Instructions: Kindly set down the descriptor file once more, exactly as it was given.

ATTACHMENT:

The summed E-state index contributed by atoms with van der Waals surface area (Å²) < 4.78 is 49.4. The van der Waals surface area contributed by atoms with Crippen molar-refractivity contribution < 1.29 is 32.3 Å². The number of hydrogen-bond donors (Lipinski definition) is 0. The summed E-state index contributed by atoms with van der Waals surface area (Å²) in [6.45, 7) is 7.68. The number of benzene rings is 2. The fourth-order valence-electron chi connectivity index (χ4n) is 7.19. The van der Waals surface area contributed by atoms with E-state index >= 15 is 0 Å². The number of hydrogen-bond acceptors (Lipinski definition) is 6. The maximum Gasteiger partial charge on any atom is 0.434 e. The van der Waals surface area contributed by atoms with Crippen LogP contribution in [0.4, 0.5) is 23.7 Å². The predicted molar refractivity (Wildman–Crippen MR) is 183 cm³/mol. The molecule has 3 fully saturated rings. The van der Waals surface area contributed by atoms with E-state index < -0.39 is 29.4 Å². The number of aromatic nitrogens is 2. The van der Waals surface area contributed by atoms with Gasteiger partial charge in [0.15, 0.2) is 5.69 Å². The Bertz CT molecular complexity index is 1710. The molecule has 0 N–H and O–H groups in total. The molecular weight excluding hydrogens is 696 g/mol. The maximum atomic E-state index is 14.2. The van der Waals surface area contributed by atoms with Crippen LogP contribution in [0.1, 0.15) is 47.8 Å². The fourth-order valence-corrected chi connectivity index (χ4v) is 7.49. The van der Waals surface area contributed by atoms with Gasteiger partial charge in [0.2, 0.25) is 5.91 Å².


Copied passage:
The summed E-state index contributed by atoms with van der Waals surface area (Å²) < 4.78 is 49.4. The van der Waals surface area contributed by atoms with Crippen molar-refractivity contribution < 1.29 is 32.3 Å². The number of hydrogen-bond donors (Lipinski definition) is 0. The summed E-state index contributed by atoms with van der Waals surface area (Å²) in [6.45, 7) is 7.68. The number of benzene rings is 2. The fourth-order valence-electron chi connectivity index (χ4n) is 7.19. The van der Waals surface area contributed by atoms with E-state index >= 15 is 0 Å². The number of hydrogen-bond acceptors (Lipinski definition) is 6. The maximum Gasteiger partial charge on any atom is 0.434 e. The van der Waals surface area contributed by atoms with Crippen LogP contribution in [0.4, 0.5) is 23.7 Å². The predicted molar refractivity (Wildman–Crippen MR) is 183 cm³/mol. The molecule has 3 fully saturated rings. The van der Waals surface area contributed by atoms with E-state index < -0.39 is 29.4 Å². The number of aromatic nitrogens is 2. The van der Waals surface area contributed by atoms with Gasteiger partial charge in [0.15, 0.2) is 5.69 Å². The Bertz CT molecular complexity index is 1710. The molecule has 0 N–H and O–H groups in total. The molecular weight excluding hydrogens is 696 g/mol. The maximum atomic E-state index is 14.2. The van der Waals surface area contributed by atoms with Crippen LogP contribution in [0.1, 0.15) is 47.8 Å². The fourth-order valence-corrected chi connectivity index (χ4v) is 7.49. The van der Waals surface area contributed by atoms with Gasteiger partial charge in [0.2, 0.25) is 5.91 Å².